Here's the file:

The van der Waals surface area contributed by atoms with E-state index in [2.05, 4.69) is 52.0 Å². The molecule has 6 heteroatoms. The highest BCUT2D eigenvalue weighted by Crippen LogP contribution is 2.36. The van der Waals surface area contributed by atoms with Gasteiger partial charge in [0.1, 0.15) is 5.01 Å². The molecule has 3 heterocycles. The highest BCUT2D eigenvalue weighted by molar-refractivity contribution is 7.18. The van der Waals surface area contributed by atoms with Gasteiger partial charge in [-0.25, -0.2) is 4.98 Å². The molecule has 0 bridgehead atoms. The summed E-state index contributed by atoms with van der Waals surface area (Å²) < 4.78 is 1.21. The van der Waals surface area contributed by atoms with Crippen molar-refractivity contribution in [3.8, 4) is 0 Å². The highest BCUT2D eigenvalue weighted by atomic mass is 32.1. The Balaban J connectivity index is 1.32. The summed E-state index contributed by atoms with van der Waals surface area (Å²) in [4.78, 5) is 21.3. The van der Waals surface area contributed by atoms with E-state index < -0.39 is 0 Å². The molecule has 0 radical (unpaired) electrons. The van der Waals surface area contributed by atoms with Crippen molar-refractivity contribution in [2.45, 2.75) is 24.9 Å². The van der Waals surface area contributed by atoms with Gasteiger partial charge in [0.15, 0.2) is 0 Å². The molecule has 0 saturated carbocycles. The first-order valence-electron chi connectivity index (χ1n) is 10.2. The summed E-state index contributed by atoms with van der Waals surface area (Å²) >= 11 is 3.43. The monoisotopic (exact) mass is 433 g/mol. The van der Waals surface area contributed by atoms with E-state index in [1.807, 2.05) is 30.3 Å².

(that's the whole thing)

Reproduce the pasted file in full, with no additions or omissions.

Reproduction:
The van der Waals surface area contributed by atoms with E-state index in [2.05, 4.69) is 52.0 Å². The molecule has 6 heteroatoms. The highest BCUT2D eigenvalue weighted by Crippen LogP contribution is 2.36. The van der Waals surface area contributed by atoms with Gasteiger partial charge in [0.1, 0.15) is 5.01 Å². The molecule has 3 heterocycles. The highest BCUT2D eigenvalue weighted by molar-refractivity contribution is 7.18. The van der Waals surface area contributed by atoms with Gasteiger partial charge in [-0.25, -0.2) is 4.98 Å². The molecule has 0 bridgehead atoms. The summed E-state index contributed by atoms with van der Waals surface area (Å²) < 4.78 is 1.21. The van der Waals surface area contributed by atoms with Crippen molar-refractivity contribution in [3.8, 4) is 0 Å². The highest BCUT2D eigenvalue weighted by atomic mass is 32.1. The Balaban J connectivity index is 1.32. The summed E-state index contributed by atoms with van der Waals surface area (Å²) in [4.78, 5) is 21.3. The van der Waals surface area contributed by atoms with E-state index < -0.39 is 0 Å². The molecule has 0 radical (unpaired) electrons. The van der Waals surface area contributed by atoms with Crippen molar-refractivity contribution in [2.45, 2.75) is 24.9 Å². The van der Waals surface area contributed by atoms with Gasteiger partial charge in [0.15, 0.2) is 0 Å². The molecule has 0 saturated carbocycles. The first-order valence-electron chi connectivity index (χ1n) is 10.2. The summed E-state index contributed by atoms with van der Waals surface area (Å²) >= 11 is 3.43. The monoisotopic (exact) mass is 433 g/mol. The van der Waals surface area contributed by atoms with E-state index in [1.807, 2.05) is 30.3 Å².